The mine is unusually long and thin, with not much surface infrastructure compared with a coal mine. That said, there is no need for a washery, and there is crushing machinery underground, so all that is on the surface is a long conveyor that takes the salt to a storage building where it is then loaded onto lorries for delivery, or taken to the off-site storage grounds just down the road. In addition, from the photographs I’ve seen underground, there does not appear to be any pit props so there is no surface storage required for them either, nor is there a rail connection any more. All in all, there really isn’t that much there on the surface compared to other mines.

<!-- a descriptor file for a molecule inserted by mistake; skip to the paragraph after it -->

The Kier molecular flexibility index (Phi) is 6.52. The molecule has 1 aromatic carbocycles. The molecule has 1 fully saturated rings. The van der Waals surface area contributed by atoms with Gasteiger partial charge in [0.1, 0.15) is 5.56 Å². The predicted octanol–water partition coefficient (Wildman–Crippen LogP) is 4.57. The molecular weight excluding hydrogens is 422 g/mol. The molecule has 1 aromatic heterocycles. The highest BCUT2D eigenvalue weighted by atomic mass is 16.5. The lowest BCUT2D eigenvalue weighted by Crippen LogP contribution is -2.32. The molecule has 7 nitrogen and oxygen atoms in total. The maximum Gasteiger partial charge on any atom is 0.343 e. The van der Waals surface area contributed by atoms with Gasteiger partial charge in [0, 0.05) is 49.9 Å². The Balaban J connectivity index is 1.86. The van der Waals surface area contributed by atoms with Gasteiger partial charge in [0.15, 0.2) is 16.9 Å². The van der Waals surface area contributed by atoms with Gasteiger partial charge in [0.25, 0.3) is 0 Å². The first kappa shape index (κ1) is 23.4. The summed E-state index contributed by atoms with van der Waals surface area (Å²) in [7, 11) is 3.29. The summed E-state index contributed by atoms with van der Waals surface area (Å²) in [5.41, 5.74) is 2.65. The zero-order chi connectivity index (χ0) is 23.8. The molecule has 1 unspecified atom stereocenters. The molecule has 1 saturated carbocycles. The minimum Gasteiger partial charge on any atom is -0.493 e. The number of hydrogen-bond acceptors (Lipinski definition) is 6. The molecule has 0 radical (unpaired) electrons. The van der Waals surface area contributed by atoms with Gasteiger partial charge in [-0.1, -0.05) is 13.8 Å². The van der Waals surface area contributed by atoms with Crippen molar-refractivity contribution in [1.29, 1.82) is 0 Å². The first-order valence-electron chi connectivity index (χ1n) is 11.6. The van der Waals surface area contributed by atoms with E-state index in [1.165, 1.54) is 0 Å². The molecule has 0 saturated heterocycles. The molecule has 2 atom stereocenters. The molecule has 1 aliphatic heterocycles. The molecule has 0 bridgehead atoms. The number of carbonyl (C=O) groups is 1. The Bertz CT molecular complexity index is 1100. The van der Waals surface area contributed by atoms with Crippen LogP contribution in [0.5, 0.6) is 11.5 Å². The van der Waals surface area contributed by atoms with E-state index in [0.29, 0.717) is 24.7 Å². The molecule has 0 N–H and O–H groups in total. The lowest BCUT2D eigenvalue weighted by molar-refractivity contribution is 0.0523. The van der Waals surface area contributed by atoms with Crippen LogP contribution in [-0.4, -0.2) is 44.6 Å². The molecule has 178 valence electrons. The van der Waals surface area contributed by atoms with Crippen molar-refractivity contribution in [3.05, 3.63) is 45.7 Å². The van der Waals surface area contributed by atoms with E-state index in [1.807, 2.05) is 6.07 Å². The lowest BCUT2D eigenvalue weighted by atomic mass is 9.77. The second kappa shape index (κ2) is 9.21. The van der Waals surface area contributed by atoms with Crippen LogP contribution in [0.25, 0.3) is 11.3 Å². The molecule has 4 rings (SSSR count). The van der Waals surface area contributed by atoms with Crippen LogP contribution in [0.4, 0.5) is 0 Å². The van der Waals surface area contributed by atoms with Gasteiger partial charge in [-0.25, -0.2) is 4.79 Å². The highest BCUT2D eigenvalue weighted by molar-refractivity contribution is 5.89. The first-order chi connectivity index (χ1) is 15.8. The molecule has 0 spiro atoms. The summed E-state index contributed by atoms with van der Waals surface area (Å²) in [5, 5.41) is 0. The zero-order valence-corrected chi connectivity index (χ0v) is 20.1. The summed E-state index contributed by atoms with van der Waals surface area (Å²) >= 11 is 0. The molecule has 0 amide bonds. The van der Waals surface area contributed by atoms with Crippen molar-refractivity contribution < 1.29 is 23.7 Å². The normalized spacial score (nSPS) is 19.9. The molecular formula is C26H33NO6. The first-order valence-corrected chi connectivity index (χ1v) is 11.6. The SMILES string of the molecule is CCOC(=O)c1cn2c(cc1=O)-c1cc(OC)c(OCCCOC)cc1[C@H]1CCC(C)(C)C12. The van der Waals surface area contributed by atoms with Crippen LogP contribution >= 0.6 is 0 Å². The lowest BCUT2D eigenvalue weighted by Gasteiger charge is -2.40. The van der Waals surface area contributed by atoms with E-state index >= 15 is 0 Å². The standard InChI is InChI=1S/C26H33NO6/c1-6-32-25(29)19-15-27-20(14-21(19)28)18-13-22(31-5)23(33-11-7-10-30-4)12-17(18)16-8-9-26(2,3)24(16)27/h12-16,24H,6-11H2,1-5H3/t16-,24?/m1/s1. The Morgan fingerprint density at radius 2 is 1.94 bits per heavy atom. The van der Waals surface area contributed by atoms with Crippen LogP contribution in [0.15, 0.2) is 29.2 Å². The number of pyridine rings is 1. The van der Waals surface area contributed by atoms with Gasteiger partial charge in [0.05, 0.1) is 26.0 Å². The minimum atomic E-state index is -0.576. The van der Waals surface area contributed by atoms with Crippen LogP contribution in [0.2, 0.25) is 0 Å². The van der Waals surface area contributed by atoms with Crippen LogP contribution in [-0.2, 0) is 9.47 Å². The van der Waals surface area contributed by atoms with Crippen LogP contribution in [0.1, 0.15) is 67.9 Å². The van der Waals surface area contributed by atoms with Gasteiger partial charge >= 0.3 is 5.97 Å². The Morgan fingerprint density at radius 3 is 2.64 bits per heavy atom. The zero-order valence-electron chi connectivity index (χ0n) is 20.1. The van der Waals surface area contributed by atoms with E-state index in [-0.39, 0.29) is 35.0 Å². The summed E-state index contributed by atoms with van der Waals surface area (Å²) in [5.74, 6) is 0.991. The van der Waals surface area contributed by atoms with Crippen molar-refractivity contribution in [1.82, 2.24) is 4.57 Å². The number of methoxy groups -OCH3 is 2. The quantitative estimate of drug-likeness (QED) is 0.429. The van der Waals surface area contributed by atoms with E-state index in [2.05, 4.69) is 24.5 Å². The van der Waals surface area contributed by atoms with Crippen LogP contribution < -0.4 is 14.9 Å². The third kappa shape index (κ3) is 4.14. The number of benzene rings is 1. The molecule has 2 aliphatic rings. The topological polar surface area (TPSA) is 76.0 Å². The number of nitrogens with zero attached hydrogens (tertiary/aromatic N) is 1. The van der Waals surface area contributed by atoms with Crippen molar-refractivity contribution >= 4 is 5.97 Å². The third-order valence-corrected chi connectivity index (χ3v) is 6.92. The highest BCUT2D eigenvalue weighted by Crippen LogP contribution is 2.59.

So this is the view from across the river, I used my camera’s panorama capability which has turned out quite well (click to enlarge). Certainly, a long site like this works well as a panorama.
Interesting to see this view from the 1954 OS map of the area which shows lots of different salt works and railway lines, all of which have now gone. The top left is where the current mine is located, presumably part of Falk’s Works.